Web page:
I came away from the visit convinced more than ever that experiential education is the most transformative form of learning, as it engages the whole self, involves reflection, connects to the world outside the classroom, and is so much fun! It was great to see a variety of examples of it, led by committed educators making a difference, one students, one classroom, one school at a time.

Educator Journey Series: Shayna Cooke

unnamed-1Welcome to our new Educator Journey Series! Each month, just like the Student Journeys Series, we will feature a guest blog post written by one of our colleagues. They write about how they got into their work, lessons they’ve learned, and their innovative approaches to shaping the future of education. This week’s Educator Journey post is written by Shayna Cooke. Shayna currently lives in Richmond, VA, where she teaches Upper School Science at Collegiate School.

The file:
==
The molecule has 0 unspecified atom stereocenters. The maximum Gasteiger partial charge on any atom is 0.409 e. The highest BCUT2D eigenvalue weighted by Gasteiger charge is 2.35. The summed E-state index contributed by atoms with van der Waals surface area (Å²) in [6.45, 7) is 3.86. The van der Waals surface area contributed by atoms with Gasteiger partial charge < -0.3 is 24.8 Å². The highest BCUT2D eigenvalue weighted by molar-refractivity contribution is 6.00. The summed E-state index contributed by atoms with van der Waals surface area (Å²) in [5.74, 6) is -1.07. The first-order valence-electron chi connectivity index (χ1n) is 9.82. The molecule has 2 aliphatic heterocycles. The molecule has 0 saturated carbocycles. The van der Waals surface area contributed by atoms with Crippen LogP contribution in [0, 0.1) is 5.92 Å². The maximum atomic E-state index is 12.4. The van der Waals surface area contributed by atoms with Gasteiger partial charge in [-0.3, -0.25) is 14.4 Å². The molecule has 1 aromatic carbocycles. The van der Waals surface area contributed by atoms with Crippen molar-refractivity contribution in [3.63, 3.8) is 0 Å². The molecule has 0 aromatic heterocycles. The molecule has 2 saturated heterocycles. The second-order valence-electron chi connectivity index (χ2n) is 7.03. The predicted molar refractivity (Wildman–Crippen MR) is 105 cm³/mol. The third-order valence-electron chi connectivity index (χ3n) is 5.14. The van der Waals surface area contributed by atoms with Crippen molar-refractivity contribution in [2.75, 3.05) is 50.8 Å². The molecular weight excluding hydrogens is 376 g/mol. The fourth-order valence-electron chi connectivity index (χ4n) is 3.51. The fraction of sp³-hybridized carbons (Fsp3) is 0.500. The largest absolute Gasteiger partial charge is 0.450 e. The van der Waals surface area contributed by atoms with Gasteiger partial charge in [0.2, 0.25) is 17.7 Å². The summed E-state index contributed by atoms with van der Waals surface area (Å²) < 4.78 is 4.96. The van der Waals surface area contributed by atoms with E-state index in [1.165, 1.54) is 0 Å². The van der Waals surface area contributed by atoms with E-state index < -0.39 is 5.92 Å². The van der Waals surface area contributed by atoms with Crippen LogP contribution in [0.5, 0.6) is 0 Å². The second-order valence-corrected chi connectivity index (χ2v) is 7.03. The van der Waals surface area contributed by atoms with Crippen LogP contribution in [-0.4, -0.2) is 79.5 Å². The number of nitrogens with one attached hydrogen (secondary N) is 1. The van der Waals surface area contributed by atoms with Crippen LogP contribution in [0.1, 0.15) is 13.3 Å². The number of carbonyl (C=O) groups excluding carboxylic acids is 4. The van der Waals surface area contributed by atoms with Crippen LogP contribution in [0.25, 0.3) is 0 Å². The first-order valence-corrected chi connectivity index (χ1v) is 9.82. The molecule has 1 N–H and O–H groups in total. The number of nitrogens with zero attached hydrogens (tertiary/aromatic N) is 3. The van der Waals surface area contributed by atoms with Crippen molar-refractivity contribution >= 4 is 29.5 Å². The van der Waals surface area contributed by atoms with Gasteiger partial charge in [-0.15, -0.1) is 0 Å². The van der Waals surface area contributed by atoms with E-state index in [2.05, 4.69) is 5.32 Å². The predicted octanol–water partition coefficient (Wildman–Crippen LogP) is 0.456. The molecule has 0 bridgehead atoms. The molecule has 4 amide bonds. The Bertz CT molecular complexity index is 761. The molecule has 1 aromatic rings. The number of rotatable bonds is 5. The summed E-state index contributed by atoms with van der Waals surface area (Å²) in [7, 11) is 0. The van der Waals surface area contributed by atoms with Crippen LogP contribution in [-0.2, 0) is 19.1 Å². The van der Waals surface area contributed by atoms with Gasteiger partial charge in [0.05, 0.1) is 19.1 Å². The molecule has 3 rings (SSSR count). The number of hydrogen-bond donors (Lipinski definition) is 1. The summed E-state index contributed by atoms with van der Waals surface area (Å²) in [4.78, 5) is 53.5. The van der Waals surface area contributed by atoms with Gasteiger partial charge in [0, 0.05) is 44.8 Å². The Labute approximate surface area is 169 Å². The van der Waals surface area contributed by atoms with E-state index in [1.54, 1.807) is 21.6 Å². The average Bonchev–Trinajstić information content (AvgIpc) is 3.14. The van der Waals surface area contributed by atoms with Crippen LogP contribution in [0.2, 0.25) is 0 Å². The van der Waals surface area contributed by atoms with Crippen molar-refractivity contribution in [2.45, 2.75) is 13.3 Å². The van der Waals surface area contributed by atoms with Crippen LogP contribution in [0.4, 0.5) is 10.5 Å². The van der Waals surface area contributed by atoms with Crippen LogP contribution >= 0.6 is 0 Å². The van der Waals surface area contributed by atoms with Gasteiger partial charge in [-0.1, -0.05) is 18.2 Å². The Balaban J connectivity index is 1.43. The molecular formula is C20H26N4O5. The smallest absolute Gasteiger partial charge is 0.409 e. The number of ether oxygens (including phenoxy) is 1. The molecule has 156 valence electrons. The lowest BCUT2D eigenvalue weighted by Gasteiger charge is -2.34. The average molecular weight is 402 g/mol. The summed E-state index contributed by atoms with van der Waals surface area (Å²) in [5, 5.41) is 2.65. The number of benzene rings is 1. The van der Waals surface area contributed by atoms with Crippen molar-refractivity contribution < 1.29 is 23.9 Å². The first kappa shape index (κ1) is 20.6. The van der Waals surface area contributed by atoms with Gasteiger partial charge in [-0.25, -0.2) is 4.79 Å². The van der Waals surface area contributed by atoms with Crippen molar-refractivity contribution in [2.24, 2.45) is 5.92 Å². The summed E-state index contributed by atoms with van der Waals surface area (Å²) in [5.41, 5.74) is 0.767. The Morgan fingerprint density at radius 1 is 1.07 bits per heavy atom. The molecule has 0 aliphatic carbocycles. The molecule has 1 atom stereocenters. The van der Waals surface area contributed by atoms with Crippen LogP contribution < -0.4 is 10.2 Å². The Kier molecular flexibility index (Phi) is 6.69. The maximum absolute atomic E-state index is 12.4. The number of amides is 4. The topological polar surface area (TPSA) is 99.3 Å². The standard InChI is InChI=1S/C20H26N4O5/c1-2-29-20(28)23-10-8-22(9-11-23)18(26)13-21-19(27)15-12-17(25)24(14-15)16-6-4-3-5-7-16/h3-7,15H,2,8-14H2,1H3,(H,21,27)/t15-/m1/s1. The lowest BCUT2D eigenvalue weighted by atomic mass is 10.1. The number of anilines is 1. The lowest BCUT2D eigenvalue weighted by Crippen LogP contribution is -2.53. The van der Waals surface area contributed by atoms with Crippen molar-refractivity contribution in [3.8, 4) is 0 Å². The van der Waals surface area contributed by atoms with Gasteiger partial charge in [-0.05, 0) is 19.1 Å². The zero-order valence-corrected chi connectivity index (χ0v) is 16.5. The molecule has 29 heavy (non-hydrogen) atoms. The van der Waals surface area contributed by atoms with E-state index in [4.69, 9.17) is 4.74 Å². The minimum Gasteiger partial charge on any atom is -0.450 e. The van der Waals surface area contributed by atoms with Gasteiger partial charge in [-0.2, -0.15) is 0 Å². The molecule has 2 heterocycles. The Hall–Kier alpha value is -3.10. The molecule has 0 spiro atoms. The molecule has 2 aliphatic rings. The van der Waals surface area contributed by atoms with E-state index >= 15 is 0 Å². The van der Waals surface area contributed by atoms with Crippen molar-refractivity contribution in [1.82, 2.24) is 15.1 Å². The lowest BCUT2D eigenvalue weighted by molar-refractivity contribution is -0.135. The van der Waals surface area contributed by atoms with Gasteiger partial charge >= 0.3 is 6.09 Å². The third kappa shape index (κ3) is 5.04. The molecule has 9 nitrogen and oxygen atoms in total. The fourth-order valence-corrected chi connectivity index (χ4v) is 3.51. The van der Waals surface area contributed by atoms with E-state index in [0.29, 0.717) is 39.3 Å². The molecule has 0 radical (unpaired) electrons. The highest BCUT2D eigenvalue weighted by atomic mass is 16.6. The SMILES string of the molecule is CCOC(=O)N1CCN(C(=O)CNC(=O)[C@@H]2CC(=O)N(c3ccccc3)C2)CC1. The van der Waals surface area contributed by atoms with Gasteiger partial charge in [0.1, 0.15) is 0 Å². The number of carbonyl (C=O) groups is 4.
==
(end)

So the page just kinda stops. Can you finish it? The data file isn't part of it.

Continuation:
The first time that I ever set foot outside of the US was in 1995, the summer between my freshman and sophomore years in college. I was asked by one of my professors to be a research assistant for the summer on Lake Baikal in Siberia/Russin. I was excited and nervous. I had never been anywhere of note without my parents at that point in my life and though I was ready for the independence, I was apprehensive about it as well. I would say that this was the trip that started the course of my life. I was bitten by the travel bug that summer in Siberia and never looked back. I traveled somewhere new, somewhere international, every year after that trip to Russia until I had touched down on every continent, except for Antartica. At first, I traveled alone. Coming home to make enough money to be able to head off again, and then I began teaching in Independent Schools that had a solid focus on global travel and found the beauty that is experiencing the world with a group of teenagers. Since I started teaching, I have had the pleasure of traveling to Costa Rica a few times, Australia twice, France, Namibia, India, Belize, and South Africa to name a few of my experiences with students. There is something magical about seeing the world through the eyes of a student, especially ones that, like me, have never ventured far from their parents or the borders of their own country. The awakening that happens within these young people is obvious and miraculous. These experiences help our students to really understand the plight of the world, to get a feel, first hand, of how the world looks, feels, and smells. These experiences give our students exposure and empathy, two pieces of the puzzle that will help to make them global stewards and responsible citizens. It is the pleasure of my life to be able to show my students the world and to help make a difference for them.